Alternatives to JBoss logo

Alternatives to JBoss

Apache Tomcat, Wildfly, GlassFish, Websphere, and Spring Boot are the most popular alternatives and competitors to JBoss.
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What is JBoss and what are its top alternatives?

An application platform for hosting your apps that provides an innovative modular, cloud-ready architecture, powerful management and automation, and world class developer productivity.
JBoss is a tool in the Web Servers category of a tech stack.
JBoss is an open source tool with GitHub stars and GitHub forks. Here’s a link to JBoss's open source repository on GitHub

Top Alternatives to JBoss

  • Apache Tomcat
    Apache Tomcat

    Apache Tomcat powers numerous large-scale, mission-critical web applications across a diverse range of industries and organizations. ...

  • Wildfly
    Wildfly

    It is a flexible, lightweight, managed application runtime that helps you build amazing applications. It supports the latest standards for web development. ...

  • GlassFish
    GlassFish

    An Application Server means, It can manage Java EE applications You should use GlassFish for Java EE enterprise applications. The need for a seperate Web server is mostly needed in a production environment. ...

  • Websphere
    Websphere

    It is a highly scalable, secure and reliable Java EE runtime environment designed to host applications and microservices for any size organization. It supports the Java EE, Jakarta EE and MicroProfile standards-based programming models. ...

  • Spring Boot
    Spring Boot

    Spring Boot makes it easy to create stand-alone, production-grade Spring based Applications that you can "just run". We take an opinionated view of the Spring platform and third-party libraries so you can get started with minimum fuss. Most Spring Boot applications need very little Spring configuration. ...

  • Jetty
    Jetty

    Jetty is used in a wide variety of projects and products, both in development and production. Jetty can be easily embedded in devices, tools, frameworks, application servers, and clusters. See the Jetty Powered page for more uses of Jetty. ...

  • Docker
    Docker

    The Docker Platform is the industry-leading container platform for continuous, high-velocity innovation, enabling organizations to seamlessly build and share any application — from legacy to what comes next — and securely run them anywhere ...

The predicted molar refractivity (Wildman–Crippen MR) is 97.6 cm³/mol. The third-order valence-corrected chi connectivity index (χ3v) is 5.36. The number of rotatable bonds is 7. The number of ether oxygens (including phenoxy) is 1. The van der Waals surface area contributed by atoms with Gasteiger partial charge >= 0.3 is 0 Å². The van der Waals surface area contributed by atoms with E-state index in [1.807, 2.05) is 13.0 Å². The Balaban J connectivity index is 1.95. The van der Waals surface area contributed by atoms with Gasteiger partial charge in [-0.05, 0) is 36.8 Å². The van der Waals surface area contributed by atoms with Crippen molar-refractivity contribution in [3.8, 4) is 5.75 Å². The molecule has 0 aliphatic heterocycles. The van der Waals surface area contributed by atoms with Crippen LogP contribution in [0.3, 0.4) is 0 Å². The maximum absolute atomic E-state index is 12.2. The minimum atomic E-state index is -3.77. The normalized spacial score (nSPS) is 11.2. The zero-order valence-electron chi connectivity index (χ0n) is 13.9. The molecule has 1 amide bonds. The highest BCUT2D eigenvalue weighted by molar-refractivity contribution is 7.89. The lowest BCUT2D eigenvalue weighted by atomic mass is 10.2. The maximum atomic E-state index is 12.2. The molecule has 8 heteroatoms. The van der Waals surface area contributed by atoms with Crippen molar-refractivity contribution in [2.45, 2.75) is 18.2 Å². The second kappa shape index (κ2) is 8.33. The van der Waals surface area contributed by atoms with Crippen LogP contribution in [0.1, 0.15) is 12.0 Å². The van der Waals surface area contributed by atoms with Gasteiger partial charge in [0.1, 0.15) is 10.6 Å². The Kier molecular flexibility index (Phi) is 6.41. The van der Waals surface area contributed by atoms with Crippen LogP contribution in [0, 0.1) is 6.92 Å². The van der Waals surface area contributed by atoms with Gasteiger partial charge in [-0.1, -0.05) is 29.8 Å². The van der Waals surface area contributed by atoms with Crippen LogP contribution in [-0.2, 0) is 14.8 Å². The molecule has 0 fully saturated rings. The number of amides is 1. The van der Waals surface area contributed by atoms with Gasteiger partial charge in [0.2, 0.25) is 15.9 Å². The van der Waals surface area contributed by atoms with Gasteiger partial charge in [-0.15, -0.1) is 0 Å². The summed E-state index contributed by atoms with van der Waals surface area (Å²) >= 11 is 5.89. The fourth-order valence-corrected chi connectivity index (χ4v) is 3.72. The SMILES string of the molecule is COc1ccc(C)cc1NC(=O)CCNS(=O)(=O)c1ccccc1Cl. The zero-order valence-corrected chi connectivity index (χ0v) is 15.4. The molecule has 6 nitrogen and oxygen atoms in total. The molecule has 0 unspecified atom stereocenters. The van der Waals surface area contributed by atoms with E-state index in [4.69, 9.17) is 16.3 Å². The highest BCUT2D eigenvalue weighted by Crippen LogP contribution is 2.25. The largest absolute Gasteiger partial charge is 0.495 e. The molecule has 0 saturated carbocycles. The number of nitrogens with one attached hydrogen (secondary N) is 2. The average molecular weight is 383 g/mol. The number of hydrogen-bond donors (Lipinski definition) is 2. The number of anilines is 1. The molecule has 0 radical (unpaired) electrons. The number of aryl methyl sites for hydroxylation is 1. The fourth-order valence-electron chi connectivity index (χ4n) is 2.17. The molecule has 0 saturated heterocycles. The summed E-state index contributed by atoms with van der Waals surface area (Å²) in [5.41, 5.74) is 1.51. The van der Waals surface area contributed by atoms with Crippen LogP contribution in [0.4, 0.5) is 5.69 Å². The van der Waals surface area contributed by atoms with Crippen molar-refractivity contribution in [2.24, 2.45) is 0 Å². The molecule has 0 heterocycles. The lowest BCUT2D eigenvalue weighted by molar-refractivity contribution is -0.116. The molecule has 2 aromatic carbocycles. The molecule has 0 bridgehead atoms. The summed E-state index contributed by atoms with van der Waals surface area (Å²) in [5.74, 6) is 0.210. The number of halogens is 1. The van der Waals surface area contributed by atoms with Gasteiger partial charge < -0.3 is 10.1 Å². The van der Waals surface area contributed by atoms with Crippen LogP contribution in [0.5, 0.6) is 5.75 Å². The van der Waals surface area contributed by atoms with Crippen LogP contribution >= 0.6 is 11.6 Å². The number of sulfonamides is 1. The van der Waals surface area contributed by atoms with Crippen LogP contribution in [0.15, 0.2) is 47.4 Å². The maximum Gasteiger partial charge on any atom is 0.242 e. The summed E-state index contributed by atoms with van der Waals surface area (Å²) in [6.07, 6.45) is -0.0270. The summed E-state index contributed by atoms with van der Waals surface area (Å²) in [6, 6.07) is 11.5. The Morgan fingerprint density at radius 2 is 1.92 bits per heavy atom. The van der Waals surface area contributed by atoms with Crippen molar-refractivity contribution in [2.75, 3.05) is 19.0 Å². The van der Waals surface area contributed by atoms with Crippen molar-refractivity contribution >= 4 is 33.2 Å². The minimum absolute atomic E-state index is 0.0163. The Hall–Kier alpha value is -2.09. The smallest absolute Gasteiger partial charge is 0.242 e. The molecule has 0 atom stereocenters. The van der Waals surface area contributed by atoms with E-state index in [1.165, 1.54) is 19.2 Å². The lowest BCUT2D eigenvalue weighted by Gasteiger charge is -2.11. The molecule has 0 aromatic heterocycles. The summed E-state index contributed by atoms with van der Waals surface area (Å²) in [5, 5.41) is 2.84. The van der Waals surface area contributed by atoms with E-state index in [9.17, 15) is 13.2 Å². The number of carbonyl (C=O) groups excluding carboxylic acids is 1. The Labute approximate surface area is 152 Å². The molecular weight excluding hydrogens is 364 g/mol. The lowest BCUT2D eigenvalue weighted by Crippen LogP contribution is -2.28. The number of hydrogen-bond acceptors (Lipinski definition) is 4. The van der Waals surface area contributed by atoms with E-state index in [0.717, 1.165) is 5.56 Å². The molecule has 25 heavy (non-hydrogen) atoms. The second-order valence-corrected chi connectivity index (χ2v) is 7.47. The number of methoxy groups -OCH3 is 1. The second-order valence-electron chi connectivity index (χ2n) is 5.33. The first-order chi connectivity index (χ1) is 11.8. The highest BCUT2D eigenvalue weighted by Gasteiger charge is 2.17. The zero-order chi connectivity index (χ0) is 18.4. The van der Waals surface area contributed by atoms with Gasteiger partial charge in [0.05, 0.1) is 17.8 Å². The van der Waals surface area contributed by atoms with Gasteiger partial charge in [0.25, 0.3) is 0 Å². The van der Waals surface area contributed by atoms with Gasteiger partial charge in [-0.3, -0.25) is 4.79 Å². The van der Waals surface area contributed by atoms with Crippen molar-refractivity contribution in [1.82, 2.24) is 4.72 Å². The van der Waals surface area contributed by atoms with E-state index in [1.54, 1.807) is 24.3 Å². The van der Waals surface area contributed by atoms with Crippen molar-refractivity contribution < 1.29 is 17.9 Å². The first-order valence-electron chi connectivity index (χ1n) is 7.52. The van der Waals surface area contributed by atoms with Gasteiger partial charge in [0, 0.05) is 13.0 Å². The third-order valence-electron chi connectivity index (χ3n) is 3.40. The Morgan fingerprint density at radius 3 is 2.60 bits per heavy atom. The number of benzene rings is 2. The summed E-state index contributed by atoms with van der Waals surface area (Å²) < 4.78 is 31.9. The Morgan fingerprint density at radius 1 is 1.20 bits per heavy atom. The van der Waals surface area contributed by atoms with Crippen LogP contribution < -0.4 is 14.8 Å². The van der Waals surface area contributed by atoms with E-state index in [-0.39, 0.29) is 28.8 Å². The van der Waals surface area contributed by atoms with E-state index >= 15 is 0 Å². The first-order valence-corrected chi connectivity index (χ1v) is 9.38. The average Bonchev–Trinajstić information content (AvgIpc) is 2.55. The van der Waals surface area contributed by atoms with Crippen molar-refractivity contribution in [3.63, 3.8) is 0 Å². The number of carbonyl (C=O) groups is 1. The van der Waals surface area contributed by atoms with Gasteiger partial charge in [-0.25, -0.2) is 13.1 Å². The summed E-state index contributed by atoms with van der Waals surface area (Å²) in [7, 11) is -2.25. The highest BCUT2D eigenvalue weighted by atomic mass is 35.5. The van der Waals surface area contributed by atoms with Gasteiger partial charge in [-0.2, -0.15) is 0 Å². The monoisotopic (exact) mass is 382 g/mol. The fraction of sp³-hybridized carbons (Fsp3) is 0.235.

• Spring
    Spring

    A key element of Spring is infrastructural support at the application level: Spring focuses on the "plumbing" of enterprise applications so that teams can focus on application-level business logic, without unnecessary ties to specific deployment environments. ...

JBoss alternatives & related posts

Apache Tomcat logo

Apache Tomcat

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An open source software implementation of the Java Servlet and JavaServer Pages technologies
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PROS OF APACHE TOMCAT
  • 79
    Easy
  • 72
    Java
  • 49
    Popular
  • 1
    Spring web
CONS OF APACHE TOMCAT
  • 1
    Blocking - each http request block a thread

related Apache Tomcat posts

Остап Комплікевич

I need some advice to choose an engine for generation web pages from the Spring Boot app. Which technology is the best solution today? 1) JSP + JSTL 2) Apache FreeMarker 3) Thymeleaf Or you can suggest even other perspective tools. I am using Spring Boot, Spring Web, Spring Data, Spring Security, PostgreSQL, Apache Tomcat in my project. I have already tried to generate pages using jsp, jstl, and it went well. However, I had huge problems via carrying already created static pages, to jsp format, because of syntax. Thanks.

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Java Spring JUnit

Apache HTTP Server Apache Tomcat

MySQL

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Wildfly logo

Wildfly

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A Java EE8 Application Server